Original Sin and Hell


#1

I was just watching CAL on YouTube and Tim Staples was the guest for the two hours today (9/25/18).

During the second hour (at around 1 hour 45 minutes of the upload currently on YouTube)Tim Staples: Catholic Answers Live - 09/25/18

He is responding to a caller asking about whether or not original sin is God’s fault. Mr. Staples of course takes the negative, saying that it is not. He goes on to talk about their preternatural gifts and how they were taken away.

MY QUESTION: Mr. Staples then goes on to state that a soul does not go to hell because of original sin. He references the Catechism of the Catholic Church, paragraph 1037, which talks about mortal sin and being unrepentant unto death.

I was under the understanding that we could go to hell because of Original Sin. I already understand the concept of baptism by desire, but Mr. Staples stresses the fact that one does not go to hell strictly because of Original Sin.

Can someone explain this or point me to something that expands on this?


#2

The Second Council of Lyons infallibly teaches:

“The souls of those who die in mortal sin or with original sin only, however, immediately descend to hell, yet to be punished with different punishments.” (Denzinger 464)

https://www.google.ca/amp/s/ronconte.wordpress.com/2012/06/24/dying-in-a-state-of-original-sin-only/amp/


#3

It should also be noted that the Council of Florence taught that both those who die with mortal sin or original sin only descend to hell, but have unequal punishments.


#4

Thank you!


#5

Consider that all are born (not Virgin Mary) with the stain of original sin, but not actual sin, so need baptism for salvation. However baptism takes forms both sacramental and non-sacramental.

Catechism

1257 The Lord himself affirms that Baptism is necessary for salvation. …
1258 The Church has always held the firm conviction that those who suffer death for the sake of the faith without having received Baptism are baptized by their death for and with Christ. This Baptism of blood , like the desire for Baptism , brings about the fruits of Baptism without being a sacrament.
1259 For catechumens who die before their Baptism, their explicit desire to receive it, together with repentance for their sins, and charity, assures them the salvation that they were not able to receive through the sacrament.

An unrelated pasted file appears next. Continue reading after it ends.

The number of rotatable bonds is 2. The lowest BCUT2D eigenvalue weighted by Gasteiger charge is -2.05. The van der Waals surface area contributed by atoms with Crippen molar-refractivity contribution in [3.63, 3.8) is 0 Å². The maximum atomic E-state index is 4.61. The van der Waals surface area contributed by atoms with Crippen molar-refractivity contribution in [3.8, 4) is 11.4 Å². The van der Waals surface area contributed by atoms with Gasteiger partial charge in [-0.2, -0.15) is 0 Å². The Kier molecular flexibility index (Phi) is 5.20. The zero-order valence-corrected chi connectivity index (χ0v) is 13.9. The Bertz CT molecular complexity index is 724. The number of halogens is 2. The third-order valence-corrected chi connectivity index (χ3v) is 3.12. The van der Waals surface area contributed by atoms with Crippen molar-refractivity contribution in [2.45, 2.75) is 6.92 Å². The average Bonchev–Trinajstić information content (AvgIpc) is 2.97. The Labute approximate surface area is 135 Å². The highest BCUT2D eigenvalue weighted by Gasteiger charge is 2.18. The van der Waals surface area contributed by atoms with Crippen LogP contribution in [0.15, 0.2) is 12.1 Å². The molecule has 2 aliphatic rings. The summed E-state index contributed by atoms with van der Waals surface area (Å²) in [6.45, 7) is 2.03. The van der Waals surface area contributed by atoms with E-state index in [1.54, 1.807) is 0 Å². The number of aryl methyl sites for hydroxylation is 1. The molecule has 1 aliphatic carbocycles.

1260 … Every man who is ignorant of the Gospel of Christ and of his Church, but seeks the truth and does the will of God in accordance with his understanding of it, can be saved. It may be supposed that such persons would have desired Baptism explicitly if they had known its necessity. …
1261 … "Let the children come to me, do not hinder them,"64 allow us to hope that there is a way of salvation for children who have died without Baptism. …


#6

Unfortunately, Mr. Staples is mistaken here; it is a very common error to say that original sin itself cannot be the cause of damnation if the person has not committed any personal sins. Our Lord Himself affirmed the necessity of baptism for salvation, because baptism is the means of incorporating someone into the Mystical Body, the Church, outside of whom there is no salvation (Extra Ecclesiam nulla salus).

Because baptism—received with the correct interior disposition—removes the stain of original sin (and personal sins if the person has committed any), it would be contradictory to state that baptism is necessary for salvation, but meanwhile someone can enter heaven while still in a state of original sin. That stain of original sin must be removed by baptism, either baptism of water, blood, or desire.

Yes, this is absolutely correct. Although certain aspects of the Limbo of Infants need to be formally defined, what we already know is that 1) Limbo is much more than simply a theory, and 2) the Church teaches against the idea that those who die in a state of original sin alone can go to heaven.


#7

Are we to understand Limbo to be a part of Hell? I thought it was either a third destination for a soul to be purified before entering heaven or a process of purification for a soul already on its way to heaven?


#8

According to the Second Council of Lyons and the Council of Florence, yes, this is how Limbo must be understood. It is the speculation of many theologians that Limbo is the uppermost region of hell where the people there, having no personal sin, are not punished by punishments of the senses, but that their only punishment is not having the Beatific Vision.